Lights, Camera, Cuisine

It’s no wonder that filmmakers try to recreate and showcase fascinating stories from the lives of restaurants and chefs. However, they also shed a different light on the world of high-class gastronomy and criticize certain behaviors. To some extent, people have established the stereotype of a psychopathic chef who obsessively cooks and bullies his employees in the name of perfection.

A Chef’s Journey of Redemption and the Pursuit of Perfection

Let’s begin with “Burnt” from 2015. The film centers around Adam Jones, a chef who returns to London after experiencing previous life disasters. His goal is to earn the coveted third Michelin star, rebuild his brand, and gain admiration. He ruined his career with drugs and pretentious behavior, and now we witness his… transformation? However, even though he overcomes his addiction, he remains indebted, perhaps gaining a little humility along the way. We enter a world where forgiveness is difficult and nobody lets go. The pursuit of perfection prioritizes itself over respect for colleagues, and work often comes with adrenaline. Michelin experts reserve excellence. In a typical storyline, Adam’s fire encounters the opposition of Helene, a hardworking and talented single mother whose passion lies in her work. She disagrees with the chef’s work ethic (or lack thereof). (SPOILER) It’s unfortunate that their interaction culminates in sex and a “probable” relationship.  Overall, the ending portrays a complete transformation of the chef (as expected) and his commitment to cooking for everyone with the same focus and passion.

Photo: Instagram burnt_movie

A Thrilling Exploration of Fine Dining, Criticism, and Personal Transformation

Another notable film is the thrilling “The Menu” from 2022. A young couple travels to a remote island to dine at an upscale restaurant. Chef Slowik, already having achieved everything in his profession, settles on this secluded island to devote himself to his passion for perfecting new recipes. The intensity and serenity with which the dishes are served are spine-chilling. The guests who visit this place or come to see the chef are not random visitors. In this film, the chef’s burnt-out genius and the criticism of mindless consumerism have their (SPOILER) explosive finale. Instead of beautiful and profound descriptions of dishes, we are presented with stories about a dysfunctional family and confessions of abuse towards a subordinate. The character dynamics serve as a critique aimed at the world of fine dining and the misconception of perfection. It touches on the sick appetite for fame and the loneliness that comes with being on top. It also explores the notion of forgetting one’s own definition of happiness and fulfillment (as we all have one).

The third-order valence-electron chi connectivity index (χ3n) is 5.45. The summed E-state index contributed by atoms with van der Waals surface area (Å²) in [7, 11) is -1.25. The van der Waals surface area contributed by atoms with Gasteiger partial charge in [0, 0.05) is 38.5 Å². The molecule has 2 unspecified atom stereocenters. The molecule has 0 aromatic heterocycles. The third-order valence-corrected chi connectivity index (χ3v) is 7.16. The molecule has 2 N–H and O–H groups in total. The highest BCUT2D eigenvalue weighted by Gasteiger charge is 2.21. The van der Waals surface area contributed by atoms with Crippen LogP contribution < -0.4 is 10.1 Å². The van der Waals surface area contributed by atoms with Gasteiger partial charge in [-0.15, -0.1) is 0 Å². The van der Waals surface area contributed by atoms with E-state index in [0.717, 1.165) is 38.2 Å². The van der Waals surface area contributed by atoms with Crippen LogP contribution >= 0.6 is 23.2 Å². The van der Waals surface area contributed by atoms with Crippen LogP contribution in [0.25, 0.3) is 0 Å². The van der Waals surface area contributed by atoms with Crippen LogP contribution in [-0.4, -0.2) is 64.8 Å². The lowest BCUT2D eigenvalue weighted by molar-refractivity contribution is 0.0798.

Photo: Instagram themenufilm

Gritty Reality of a Chef’s Life and Struggles

Now let’s focus on my favorite, the series “The Bear”, currently available on the Disney+ streaming platform. Who’s in the spotlight here? A young and talented chef who had to leave a prestigious (mobbing) restaurant and return to his hometown of Chicago. At his late brother Carma’s sandwich bar, emotionally blocked and battling his demons, he cooks and tries to survive while dealing with his grief. He becomes entangled in a web of problems he inherited with the boon of inventory. Honesty and directness are the basic elements of this production. There is also a female character who in the first season (I haven’t seen the second one yet) is not with the main character (the lack of sexual tension is nice), and she strives to achieve “SOMETHING MORE”. We witness ordinary, everyday life that does not focus on fame, but revolves around young people struggling with challenges. Dirty hoods, fires and a crew that defies traditional kitchen standards fill the scene. The battle is fought on many fronts.

Photo: Instagram thebearfx

Pop culture has developed a strong fascination with gastronomy. People eagerly indulge in watching the struggles of chefs, rivalries, and competitions. The realm of gastronomy is vast, and fine dining encompasses various disciplines, including art. Hence, it is advantageous that the chef’s profession and the life of restaurants undergo scrutiny through the lens of cameras. However, films predominantly serve as reactions to events and seldom portray new behavioral patterns. It may take some time before we witness chefs managing restaurants with respect, imparting their knowledge to employees with passion.No dirty noses or empty glasses in the background.  Nevertheless, there is a gradual shift occurring, instilling hope for the future.

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